The Cowboy and the Vampire Collection
Clark Hays and Kathleen McFall
Genre: Paranormal Romance/Western Romance
Publisher: Pumpjack Press
Date of Publication: May 5, 2014
Number of pages: 358
Word Count: 82,900
Cover Artist: Aaron Perkins
Say goodbye to LonePine, Wyoming, a typical small town in the American west with typical small town problems — romantic intrigues, warm beer and vampires.
When Lizzie goes missing on their wedding night, Tucker is forced to team up with his bloodthirsty Russian nemesis to find answers. Crashing through cowboy country, the vampire spirit world and wrecked salmon canneries, they confront an evil more ancient than even the undead — human greed — twisting science into something terrible.
Can there be a happily-ever-after for a cowboy and vampire, or is their unusual love just a delusion? Time to cowboy up.
This is the third book in The Cowboy and the Vampire Collection.
Available at Amazon
Reviews of the first two books….
Introducing racial issues isn’t the only adjustment the authors have made to the vampire mythos, but it’s more than just the details that set this series apart. Rather, it’s the way the authors utilize those details to create meaningful conflicts and world-altering choices for the characters...the book is first and foremost a thriller, upping the ante in every chapter as bullets fly and relationships strain under the weight of old loyalties and new revelations…with strong writing, funny characters (no irony is lost on one vampiress who takes to sporting a “Future Farmers of America” jacket) and plenty of action, it’s hard to fault the authors for keeping the focus on a story this riveting. ~ Kirkus Reviews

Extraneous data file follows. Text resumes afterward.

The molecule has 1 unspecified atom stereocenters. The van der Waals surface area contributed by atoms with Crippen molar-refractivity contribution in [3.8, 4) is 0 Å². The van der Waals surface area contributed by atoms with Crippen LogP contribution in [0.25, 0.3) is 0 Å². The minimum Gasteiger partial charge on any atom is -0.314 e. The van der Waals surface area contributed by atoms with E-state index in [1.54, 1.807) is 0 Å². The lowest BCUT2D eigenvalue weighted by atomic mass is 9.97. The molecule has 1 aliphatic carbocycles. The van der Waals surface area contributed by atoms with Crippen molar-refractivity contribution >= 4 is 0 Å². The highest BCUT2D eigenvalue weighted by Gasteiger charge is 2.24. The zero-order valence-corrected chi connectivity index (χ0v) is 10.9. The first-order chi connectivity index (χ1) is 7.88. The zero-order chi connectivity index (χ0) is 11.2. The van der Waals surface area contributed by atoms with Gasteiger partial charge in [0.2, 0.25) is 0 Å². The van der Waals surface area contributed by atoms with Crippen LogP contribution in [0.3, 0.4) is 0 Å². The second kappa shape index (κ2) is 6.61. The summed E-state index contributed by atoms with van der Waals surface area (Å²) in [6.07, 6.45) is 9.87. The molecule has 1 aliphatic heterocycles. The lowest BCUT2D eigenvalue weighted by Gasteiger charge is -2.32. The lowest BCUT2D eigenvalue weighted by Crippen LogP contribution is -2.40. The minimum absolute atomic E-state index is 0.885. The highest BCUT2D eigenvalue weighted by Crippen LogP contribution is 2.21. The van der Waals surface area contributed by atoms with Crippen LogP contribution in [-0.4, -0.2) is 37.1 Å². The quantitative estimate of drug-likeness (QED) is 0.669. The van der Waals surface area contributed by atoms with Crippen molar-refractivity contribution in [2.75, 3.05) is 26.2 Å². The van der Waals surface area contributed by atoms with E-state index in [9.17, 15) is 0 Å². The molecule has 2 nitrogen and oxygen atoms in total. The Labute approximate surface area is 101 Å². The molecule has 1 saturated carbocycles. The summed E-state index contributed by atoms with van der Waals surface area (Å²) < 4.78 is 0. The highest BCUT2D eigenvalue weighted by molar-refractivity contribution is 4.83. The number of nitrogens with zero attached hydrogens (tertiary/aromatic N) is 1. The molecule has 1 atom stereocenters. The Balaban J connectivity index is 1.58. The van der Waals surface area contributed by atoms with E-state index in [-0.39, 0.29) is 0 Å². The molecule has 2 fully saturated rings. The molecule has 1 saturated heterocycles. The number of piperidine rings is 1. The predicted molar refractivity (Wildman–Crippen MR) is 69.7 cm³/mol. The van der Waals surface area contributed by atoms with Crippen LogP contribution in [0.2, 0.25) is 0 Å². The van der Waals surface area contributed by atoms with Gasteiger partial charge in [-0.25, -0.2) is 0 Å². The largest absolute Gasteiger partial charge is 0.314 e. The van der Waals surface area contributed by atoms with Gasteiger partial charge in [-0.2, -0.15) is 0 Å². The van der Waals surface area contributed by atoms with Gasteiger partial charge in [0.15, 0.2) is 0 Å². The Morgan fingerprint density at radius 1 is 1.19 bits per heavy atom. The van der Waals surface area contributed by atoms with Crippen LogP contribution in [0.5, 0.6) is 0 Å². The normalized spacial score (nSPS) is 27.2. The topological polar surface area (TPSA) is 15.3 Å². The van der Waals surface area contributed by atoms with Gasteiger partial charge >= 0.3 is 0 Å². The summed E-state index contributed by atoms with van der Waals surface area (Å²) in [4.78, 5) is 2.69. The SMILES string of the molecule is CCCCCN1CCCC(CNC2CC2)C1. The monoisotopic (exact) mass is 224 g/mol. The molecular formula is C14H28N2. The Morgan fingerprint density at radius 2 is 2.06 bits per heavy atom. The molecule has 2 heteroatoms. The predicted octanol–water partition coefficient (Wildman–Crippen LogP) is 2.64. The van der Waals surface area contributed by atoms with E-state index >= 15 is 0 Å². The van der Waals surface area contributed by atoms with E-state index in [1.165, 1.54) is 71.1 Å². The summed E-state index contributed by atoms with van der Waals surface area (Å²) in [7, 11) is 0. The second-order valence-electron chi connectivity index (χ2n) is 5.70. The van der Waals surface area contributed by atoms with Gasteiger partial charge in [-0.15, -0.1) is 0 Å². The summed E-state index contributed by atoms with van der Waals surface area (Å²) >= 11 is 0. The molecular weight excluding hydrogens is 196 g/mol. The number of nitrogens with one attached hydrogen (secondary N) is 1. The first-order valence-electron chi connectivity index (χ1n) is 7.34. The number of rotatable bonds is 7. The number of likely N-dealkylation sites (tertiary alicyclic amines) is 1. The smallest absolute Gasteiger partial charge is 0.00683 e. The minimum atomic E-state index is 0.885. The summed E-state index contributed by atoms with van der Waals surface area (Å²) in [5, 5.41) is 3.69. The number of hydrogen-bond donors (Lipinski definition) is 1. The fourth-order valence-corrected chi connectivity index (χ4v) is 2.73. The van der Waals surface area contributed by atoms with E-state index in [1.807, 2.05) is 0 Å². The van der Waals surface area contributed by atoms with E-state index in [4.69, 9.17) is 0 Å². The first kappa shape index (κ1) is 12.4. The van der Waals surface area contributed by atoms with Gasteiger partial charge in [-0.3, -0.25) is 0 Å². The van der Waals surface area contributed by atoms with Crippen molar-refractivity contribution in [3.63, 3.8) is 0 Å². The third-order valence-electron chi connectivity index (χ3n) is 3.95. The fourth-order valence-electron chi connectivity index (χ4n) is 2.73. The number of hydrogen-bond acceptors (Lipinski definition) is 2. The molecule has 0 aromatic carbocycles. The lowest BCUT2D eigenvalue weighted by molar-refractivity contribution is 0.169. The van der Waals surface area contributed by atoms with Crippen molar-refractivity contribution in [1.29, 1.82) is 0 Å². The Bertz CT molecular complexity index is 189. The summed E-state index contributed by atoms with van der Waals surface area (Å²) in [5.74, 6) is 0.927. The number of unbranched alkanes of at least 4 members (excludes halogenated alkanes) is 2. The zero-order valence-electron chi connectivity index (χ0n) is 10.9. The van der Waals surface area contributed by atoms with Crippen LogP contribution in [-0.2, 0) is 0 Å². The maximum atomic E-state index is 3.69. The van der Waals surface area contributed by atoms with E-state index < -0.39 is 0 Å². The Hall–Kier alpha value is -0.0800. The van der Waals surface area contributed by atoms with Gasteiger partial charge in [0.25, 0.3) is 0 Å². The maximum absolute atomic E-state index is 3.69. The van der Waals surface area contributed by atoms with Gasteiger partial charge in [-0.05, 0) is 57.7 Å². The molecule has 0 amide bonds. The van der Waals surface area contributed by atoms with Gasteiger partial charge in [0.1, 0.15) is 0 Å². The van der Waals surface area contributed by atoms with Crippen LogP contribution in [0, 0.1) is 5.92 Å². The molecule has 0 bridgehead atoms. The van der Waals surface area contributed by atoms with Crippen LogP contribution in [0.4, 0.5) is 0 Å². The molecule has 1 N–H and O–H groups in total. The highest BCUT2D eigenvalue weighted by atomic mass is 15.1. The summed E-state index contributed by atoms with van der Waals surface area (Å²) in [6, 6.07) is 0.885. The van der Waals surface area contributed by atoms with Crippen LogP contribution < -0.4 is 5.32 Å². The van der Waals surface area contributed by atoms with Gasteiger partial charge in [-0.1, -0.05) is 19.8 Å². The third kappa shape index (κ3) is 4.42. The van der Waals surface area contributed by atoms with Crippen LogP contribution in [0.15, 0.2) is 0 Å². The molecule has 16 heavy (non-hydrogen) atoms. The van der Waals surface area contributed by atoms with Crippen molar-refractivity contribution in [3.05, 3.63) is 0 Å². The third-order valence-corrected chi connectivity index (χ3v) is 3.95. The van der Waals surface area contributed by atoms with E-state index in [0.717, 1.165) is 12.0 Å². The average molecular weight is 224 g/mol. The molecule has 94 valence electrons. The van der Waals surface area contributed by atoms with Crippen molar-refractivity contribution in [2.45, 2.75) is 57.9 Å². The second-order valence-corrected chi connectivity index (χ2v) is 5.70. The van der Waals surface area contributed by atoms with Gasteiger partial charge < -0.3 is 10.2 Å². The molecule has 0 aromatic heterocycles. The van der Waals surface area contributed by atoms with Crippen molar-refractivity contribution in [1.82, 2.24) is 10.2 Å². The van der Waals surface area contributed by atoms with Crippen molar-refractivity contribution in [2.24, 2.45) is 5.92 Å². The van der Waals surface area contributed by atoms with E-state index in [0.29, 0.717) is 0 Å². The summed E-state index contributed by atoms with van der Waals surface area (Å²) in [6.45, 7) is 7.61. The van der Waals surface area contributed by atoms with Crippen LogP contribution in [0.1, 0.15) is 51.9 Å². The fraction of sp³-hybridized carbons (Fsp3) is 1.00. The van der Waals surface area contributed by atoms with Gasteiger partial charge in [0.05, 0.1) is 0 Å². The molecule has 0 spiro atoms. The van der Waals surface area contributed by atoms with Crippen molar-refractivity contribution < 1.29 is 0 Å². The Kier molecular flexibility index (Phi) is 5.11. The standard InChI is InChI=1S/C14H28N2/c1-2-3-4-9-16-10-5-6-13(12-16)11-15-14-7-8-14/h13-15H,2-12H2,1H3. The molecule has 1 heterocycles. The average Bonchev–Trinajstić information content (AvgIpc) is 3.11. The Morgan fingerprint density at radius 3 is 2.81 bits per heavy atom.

As a vampire novel, The Cowboy and the Vampire is sure to satisfy Dracula fans’ expectations. However, this book has a little something extra to offer readers. A little something that harkens back to the days when man fought against the wild in the name of civilization. Hays and McFall have succeeded in mixing the Western genre tropes with the Gothic conventions to create a zany grey romance.